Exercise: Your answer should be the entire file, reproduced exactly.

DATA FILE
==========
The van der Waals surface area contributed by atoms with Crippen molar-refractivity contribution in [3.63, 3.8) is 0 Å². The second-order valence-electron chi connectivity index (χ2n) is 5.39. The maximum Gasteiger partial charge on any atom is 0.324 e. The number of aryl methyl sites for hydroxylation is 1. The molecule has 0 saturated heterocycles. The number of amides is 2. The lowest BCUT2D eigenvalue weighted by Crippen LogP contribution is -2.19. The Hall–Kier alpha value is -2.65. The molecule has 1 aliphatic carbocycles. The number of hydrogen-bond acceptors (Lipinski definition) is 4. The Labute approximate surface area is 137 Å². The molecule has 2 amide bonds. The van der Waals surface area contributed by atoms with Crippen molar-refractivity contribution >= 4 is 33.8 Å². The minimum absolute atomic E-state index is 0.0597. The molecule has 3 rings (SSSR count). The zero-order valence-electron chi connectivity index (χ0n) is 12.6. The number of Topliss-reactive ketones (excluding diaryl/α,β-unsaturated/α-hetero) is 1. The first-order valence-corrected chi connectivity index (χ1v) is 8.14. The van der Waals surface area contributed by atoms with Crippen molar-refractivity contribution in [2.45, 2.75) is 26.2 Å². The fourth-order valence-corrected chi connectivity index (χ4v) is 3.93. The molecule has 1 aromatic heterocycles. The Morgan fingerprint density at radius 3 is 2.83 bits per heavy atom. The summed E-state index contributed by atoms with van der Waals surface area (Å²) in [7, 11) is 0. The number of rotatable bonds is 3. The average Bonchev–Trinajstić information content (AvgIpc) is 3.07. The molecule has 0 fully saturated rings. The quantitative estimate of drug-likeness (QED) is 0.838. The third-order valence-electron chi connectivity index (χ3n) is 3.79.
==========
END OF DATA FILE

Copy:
The van der Waals surface area contributed by atoms with Crippen molar-refractivity contribution in [3.63, 3.8) is 0 Å². The second-order valence-electron chi connectivity index (χ2n) is 5.39. The maximum Gasteiger partial charge on any atom is 0.324 e. The number of aryl methyl sites for hydroxylation is 1. The molecule has 0 saturated heterocycles. The number of amides is 2. The lowest BCUT2D eigenvalue weighted by Crippen LogP contribution is -2.19. The Hall–Kier alpha value is -2.65. The molecule has 1 aliphatic carbocycles. The number of hydrogen-bond acceptors (Lipinski definition) is 4. The Labute approximate surface area is 137 Å². The molecule has 2 amide bonds. The van der Waals surface area contributed by atoms with Crippen molar-refractivity contribution >= 4 is 33.8 Å². The minimum absolute atomic E-state index is 0.0597. The molecule has 3 rings (SSSR count). The zero-order valence-electron chi connectivity index (χ0n) is 12.6. The number of Topliss-reactive ketones (excluding diaryl/α,β-unsaturated/α-hetero) is 1. The first-order valence-corrected chi connectivity index (χ1v) is 8.14. The van der Waals surface area contributed by atoms with Crippen molar-refractivity contribution in [2.45, 2.75) is 26.2 Å². The fourth-order valence-corrected chi connectivity index (χ4v) is 3.93. The molecule has 1 aromatic heterocycles. The Morgan fingerprint density at radius 3 is 2.83 bits per heavy atom. The summed E-state index contributed by atoms with van der Waals surface area (Å²) in [7, 11) is 0. The number of rotatable bonds is 3. The average Bonchev–Trinajstić information content (AvgIpc) is 3.07. The molecule has 0 fully saturated rings. The quantitative estimate of drug-likeness (QED) is 0.838. The third-order valence-electron chi connectivity index (χ3n) is 3.79.